Published: March 7, 2017
Publisher: Sourcebooks Fire
Genre: Young Adult, Fantasy
Pages: 400 (Hardcover)
My Rating: 3.5/5.0
I received a review copy of this book from the publisher in exchange for an honest review.
Let me be clear: I never intended to raise my brother from his grave, though he may claim otherwise. If there’s anything I’ve learned from him in the years since, it’s that the dead hide truths as well as the living.
When Tea accidentally resurrects her brother from the dead, she learns she is different from the other witches in her family. Her gift for necromancy means that she’s a bone witch, a title that makes her feared and ostracized by her community. But Tea finds solace and guidance with an older, wiser bone witch, who takes Tea and her brother to another land for training.
In her new home, Tea puts all her energy into becoming an asha-one who can wield elemental magic. But dark forces are approaching quickly, and in the face of danger, Tea will have to overcome her obstacles…and make a powerful choice.
Memoirs of a Geisha meets The Name of the Wind in this brilliant new fantasy series by Rin Chupeco!
The Bone Witch was probably one of the YA books that I was most excited about for Winter/Spring 2017, so I was delighted to get my hands on an eGalley. First of all, The Bone Witch has a stunning cover design, so kudos to the folks who worked on it. I didn’t think the story was perfect, but it doesn’t change the fact that I DO think this series is going to be really popular and hopefully really great. There’s definitely been a lot of hype generated for this book and it was a quick, exciting read.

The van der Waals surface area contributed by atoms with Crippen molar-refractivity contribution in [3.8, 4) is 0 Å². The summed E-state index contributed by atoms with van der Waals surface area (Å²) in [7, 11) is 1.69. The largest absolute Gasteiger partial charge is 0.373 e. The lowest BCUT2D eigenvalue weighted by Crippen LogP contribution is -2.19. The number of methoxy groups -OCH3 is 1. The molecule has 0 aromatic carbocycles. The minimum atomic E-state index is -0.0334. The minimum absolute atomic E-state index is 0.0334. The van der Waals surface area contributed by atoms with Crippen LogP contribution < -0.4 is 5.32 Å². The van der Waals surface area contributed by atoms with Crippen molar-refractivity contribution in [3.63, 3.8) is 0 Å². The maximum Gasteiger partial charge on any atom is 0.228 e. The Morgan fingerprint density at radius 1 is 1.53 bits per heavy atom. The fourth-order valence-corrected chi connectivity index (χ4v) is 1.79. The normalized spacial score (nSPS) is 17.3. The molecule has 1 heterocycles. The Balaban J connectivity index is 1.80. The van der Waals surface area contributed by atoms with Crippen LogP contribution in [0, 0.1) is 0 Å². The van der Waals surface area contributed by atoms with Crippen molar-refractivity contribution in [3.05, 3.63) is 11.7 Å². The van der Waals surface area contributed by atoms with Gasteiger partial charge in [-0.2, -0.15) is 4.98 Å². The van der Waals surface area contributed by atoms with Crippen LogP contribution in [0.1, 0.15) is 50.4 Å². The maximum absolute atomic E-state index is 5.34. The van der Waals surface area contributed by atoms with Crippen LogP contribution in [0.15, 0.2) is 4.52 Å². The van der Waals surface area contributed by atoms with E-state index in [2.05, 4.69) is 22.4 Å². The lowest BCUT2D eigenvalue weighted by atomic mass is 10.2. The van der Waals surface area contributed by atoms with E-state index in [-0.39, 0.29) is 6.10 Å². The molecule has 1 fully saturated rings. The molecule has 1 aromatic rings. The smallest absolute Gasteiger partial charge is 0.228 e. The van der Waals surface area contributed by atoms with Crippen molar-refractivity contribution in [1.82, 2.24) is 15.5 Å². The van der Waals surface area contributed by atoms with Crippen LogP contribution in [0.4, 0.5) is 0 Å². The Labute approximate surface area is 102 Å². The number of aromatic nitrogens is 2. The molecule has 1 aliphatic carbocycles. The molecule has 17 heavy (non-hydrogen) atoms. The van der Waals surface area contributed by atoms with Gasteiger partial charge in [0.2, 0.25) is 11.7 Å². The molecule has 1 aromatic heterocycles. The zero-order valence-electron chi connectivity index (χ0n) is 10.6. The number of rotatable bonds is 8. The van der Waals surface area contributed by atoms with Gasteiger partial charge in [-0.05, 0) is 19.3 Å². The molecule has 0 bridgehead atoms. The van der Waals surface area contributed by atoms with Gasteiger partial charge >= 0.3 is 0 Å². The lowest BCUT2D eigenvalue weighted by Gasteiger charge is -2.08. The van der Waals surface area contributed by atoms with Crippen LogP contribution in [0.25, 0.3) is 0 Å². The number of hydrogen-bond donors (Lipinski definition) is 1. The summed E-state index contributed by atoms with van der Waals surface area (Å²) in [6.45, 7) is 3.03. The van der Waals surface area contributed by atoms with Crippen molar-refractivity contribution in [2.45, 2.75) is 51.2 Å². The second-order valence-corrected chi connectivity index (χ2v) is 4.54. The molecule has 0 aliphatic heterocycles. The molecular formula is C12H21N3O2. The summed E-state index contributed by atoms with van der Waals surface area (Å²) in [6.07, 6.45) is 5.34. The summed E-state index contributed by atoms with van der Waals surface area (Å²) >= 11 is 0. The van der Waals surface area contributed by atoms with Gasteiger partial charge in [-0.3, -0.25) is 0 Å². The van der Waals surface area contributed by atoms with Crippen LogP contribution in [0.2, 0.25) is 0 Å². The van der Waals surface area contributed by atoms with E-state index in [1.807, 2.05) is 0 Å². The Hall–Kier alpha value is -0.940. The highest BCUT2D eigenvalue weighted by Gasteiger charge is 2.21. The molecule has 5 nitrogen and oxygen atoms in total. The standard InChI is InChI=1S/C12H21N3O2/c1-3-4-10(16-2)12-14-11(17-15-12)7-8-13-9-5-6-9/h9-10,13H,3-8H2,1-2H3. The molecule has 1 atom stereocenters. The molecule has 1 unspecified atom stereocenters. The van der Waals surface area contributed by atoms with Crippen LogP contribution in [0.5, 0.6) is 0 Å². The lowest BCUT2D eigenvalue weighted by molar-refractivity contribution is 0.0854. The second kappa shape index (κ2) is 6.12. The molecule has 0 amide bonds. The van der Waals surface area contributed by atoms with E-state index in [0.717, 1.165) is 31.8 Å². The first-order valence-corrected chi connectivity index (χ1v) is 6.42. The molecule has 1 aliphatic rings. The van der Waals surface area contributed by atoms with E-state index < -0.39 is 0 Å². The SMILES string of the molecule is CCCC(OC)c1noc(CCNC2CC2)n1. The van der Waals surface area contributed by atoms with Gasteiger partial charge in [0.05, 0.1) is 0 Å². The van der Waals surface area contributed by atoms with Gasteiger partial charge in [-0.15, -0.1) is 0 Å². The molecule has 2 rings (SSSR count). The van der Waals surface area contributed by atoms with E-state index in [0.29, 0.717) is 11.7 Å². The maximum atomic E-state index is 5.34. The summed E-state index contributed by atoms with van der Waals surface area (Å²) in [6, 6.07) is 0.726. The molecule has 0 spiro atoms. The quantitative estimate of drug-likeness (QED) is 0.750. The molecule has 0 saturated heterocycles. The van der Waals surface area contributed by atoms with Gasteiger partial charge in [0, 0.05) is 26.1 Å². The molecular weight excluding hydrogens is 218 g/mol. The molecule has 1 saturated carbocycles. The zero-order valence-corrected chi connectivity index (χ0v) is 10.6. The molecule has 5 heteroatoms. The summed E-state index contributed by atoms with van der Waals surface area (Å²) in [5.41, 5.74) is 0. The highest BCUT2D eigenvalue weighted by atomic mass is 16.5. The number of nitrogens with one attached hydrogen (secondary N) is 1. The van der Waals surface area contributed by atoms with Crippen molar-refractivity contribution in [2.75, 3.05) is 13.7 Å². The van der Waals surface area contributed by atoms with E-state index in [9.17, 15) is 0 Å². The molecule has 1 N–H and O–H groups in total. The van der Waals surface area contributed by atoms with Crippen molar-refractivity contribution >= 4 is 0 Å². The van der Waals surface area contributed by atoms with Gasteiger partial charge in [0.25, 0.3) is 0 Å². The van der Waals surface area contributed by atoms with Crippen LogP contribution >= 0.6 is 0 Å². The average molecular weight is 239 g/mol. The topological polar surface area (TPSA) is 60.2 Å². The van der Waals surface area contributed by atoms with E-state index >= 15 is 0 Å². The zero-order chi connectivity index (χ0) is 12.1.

My first impression was that the story telling is reminiscent of Rothfuss’s The Name of the Wind. Tea Pahlavi (the bone witch) is telling her story to a bard that has come along to find her in her lonely exile and hear Tea’s side of things. To those of you who’ve read NOTW, is this ringing any bells yet? Tea has done something terrible, the man she loves is dead, and she’s preparing her revenge on a dark, bone-riddled coast. I kind of love this method of story-telling because you know what happened to the character up to a certain point in their lives, but you don’t know HOW the events leading up played out. Filling in those pieces and all the little mysteries is so satisfying for me as a reader and it leaves me hooked. I felt the number of Tea/Bard sections were too frequent and Tea’s story lacked some of the depth that I had expected, but I was comparing it to the depth of Kvothe’s story which some argue was too thorough.
The magic and the magic learning system in this book was really cool. The schooling and many parts of the asha life appeared to be inspired by geisha training in Japan, which I don’t see done often in fantasy. I loved Memoirs of A Geisha so The Bone Witch was kind of a fun treat for me. Series debuts and great origin stories two of my favorite things, which is another reason I expected to adore The Bone Witch, but the story-within-a-story style yet again lacked the depth and detail I like here. This book seems to span about 2 years in which much happens. Yes, we get the highlights and all the important bits, but I didn’t fall irrevocably in love with it. I am intrigued by the likelihood that Tea is an unreliable and biased narrator, because she is telling her own story… What is she lying about and what secrets could she be keeping?
I also love the fact that there are these crazy, mythical monsters out there that resurrect every so many years and terrorize the countryside. Definitely grim. The Dark asha like Tea and her mentor Mykaela are the only ones who can effectively control and put down these monsters, or daeva as they are called. These daeva are central to the storyline as is the briefly mentioned and under-detailed False Prince and his followers. Rin Chupeco gave her readers a little taste of the bad guys in this first installment and I expect to see much more of their involvement in future books. Plus, Tea’s dead love and her desire for revenge was really, really interesting, especially after that final segment.
Overall, I thought The Bone Witch was tremendously enjoyable, dark, and full of possibility. I can’t wait to get my hands on the next installment and a physical copy of this book. This book had me cringing, curious, and reading in every spare second!